Interestingly enough, the Freedom Riders had no problems at all - until they hit Anniston, Alabama. There they were surrounded by a stone-throwing mob of 200 or more. One bus managed to make it out of the city, but when the driver pulled over to change the slashed tires, the bus was fire-bombed. A second bus was attacked and its passengers brutally beaten. One Rider was paralyzed for life. Another - a retired professor - received permanent brain damage. The other Riders were thrown in jail.

The incident made headlines around the globe. When pressed, the governor of Alabama - a racist named John Patterson - simply said, "When you go somewhere looking for trouble, you usually find it."

But the Freedom Riders were determined to continue their journey to New Orleans. Unfortunately, they couldn't find a bus company (or a driver) willing to take the risk. A group of students flew in from Nashville, Tennessee, to help. Almost immediately they were rounded up by police, arrested and placed in protective custody. At two o'clock the following morning, police drove them back to the Tennessee border and dumped them off. But even that didn't taper their determination. The students caught a ride back to Alabama the first chance they got.

The KKK waited for the Freedom Riders in Anniston

By this point, the Freedom Riders had forced President John F. Kennedy and his brother Robert (the attorney general) to take a stand. The Kennedy administration had been reluctant to support the Civil Rights Movement because they didn't want to stomp on the toes of their Southern white supporters. But now the entire world had heard of the Freedom Riders' exploits, and it was getting embarrassing. Robert Kennedy convinced Governor Patterson to protect the students as they continued on to Montgomery.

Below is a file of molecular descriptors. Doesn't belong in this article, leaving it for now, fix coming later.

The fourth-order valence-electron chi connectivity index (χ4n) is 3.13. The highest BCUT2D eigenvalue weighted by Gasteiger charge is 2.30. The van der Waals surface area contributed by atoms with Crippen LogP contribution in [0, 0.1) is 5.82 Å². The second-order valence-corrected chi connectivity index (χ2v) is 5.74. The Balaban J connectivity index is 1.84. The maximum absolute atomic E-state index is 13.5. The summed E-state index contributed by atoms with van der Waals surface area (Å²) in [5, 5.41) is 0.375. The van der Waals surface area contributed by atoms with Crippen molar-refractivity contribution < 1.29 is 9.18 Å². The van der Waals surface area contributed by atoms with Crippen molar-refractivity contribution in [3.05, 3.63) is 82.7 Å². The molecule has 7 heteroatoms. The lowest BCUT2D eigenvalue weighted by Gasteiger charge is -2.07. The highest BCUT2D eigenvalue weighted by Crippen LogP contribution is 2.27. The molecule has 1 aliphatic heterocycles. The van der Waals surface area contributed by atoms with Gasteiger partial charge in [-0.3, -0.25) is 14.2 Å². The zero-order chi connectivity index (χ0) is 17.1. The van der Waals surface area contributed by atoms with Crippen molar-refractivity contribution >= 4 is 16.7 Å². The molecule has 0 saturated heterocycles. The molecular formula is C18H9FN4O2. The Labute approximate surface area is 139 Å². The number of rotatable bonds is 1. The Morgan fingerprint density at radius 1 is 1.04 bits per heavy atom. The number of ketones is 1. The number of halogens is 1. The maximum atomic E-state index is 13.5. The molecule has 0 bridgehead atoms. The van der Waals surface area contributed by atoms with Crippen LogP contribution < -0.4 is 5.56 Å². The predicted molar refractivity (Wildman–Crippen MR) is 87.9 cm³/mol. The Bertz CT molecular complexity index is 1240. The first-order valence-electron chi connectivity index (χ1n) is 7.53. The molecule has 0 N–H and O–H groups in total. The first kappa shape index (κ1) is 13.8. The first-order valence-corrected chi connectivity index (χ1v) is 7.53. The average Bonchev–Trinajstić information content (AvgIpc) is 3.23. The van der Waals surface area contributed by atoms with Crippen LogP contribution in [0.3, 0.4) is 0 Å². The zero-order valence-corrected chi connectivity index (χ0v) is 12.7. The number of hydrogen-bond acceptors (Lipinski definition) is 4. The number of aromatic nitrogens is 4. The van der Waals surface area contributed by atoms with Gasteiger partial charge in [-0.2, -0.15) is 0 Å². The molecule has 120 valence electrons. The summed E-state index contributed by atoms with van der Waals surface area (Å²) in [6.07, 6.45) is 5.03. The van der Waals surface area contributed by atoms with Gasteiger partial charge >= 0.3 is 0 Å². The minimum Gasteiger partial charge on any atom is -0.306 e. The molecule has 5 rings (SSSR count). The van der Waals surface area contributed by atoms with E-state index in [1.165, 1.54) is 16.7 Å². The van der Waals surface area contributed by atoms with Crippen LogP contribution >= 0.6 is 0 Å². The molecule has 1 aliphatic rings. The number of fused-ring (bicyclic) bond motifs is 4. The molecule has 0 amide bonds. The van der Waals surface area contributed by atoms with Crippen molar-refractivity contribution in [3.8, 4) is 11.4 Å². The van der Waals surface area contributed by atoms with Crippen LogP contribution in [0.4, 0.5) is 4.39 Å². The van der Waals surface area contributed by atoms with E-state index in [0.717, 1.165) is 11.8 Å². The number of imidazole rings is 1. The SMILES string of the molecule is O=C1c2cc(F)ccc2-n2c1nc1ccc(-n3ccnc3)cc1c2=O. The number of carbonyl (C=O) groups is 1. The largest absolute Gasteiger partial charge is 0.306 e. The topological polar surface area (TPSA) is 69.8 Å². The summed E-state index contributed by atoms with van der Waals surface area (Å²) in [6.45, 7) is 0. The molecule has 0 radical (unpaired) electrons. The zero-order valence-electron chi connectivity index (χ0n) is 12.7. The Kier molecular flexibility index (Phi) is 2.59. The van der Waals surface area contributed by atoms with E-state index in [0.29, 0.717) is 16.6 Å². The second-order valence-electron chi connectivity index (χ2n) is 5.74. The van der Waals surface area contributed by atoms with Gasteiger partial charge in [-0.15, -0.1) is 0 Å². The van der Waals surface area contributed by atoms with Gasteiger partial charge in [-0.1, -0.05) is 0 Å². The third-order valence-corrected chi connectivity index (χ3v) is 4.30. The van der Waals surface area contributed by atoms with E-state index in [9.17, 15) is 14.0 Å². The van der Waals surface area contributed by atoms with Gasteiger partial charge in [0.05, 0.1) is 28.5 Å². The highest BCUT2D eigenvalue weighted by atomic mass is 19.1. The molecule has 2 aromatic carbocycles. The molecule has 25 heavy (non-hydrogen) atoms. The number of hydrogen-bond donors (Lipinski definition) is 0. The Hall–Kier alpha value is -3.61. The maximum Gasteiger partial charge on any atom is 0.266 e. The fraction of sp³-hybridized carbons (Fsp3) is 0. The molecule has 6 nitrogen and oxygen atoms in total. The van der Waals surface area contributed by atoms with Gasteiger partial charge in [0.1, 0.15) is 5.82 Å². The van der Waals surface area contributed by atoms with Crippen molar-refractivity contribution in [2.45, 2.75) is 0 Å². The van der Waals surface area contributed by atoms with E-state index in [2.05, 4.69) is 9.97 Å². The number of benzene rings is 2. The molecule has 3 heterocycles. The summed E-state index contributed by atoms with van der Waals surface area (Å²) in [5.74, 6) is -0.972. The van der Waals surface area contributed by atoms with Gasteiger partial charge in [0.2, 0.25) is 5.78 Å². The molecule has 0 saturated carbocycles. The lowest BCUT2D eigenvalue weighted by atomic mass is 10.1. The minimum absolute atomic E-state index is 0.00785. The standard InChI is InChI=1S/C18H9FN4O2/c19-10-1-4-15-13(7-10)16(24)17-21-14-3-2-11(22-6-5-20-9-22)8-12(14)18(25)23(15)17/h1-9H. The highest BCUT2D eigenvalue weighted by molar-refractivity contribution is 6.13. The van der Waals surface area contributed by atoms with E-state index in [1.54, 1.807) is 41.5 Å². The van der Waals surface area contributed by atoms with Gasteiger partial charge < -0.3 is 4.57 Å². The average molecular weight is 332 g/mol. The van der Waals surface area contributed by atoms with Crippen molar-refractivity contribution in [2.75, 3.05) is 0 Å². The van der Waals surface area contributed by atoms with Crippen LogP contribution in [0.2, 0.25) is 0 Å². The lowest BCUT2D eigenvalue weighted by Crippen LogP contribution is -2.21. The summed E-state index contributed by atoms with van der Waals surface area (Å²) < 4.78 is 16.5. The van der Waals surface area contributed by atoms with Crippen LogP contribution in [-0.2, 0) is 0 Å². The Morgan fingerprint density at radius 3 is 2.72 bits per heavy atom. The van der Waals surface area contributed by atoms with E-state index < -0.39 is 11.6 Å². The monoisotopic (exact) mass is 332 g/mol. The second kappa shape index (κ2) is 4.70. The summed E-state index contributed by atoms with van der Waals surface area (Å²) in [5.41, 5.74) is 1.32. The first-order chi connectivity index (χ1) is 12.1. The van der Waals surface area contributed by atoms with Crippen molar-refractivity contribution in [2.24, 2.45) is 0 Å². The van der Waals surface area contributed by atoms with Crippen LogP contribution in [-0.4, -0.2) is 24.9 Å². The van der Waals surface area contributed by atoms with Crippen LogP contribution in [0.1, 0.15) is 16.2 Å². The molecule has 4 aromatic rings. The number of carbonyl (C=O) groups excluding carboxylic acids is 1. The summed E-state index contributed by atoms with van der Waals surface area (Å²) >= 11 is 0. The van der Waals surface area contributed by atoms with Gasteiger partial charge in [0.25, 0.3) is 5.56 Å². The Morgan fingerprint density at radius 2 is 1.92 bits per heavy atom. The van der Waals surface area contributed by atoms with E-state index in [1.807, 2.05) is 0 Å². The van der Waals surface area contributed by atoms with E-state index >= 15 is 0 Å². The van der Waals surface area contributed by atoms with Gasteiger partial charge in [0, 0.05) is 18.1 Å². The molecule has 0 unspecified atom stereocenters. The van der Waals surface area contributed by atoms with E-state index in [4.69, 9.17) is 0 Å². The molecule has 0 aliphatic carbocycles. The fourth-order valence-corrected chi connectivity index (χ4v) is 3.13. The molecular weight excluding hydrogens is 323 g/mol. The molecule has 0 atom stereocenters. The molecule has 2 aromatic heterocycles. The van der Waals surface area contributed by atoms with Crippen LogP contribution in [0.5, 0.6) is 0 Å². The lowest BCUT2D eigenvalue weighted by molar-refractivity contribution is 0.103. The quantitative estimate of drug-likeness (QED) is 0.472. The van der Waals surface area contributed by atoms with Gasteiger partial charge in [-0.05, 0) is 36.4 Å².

With assurances of a "private plane flying over the bus [and a] state patrol car every 15 to 20 miles along the highway," the Freedom Riders headed to the Alabama state capitol on May 20,1961. For much of the way, they were escorted as promised. But as they rolled into Montgomery, police coverage thinned and then vanished. The bus station was empty - save for a couple of nervous reporters and several dozen angry white people armed with bottles, bats and lead pipes.

Stephanie and Jennifer pay tribute to Martin Luther King, Jr.

The Freedom Riders' plan had been to get off the bus, use each other's bathrooms and water fountains, and leave the station in private cars. Now, it was simply to make it out alive. A white student named Jim Zwerg volunteered to go first. He knew that the only thing that made racist mobs madder than "righteous niggers" were their white supporters. Maybe the other Riders would have time to escape while the crowd dealt with him. The instant Jim bravely stepped off the bus, fists and bats started flying. He heard his own back crack and was beaten until he lost consciousness.

Then a white woman gave the rallying cry - "Get those niggers!" - and the mob lunged at the rest of the Freedom Riders. John Lewis, a seminary student who would later become a Georgia congressman, told his fellow protesters to "Stand together. Don't run. Just stand together," until he too was knocked unconscious. Once the crowd had finished with the students, they turned on the reporters.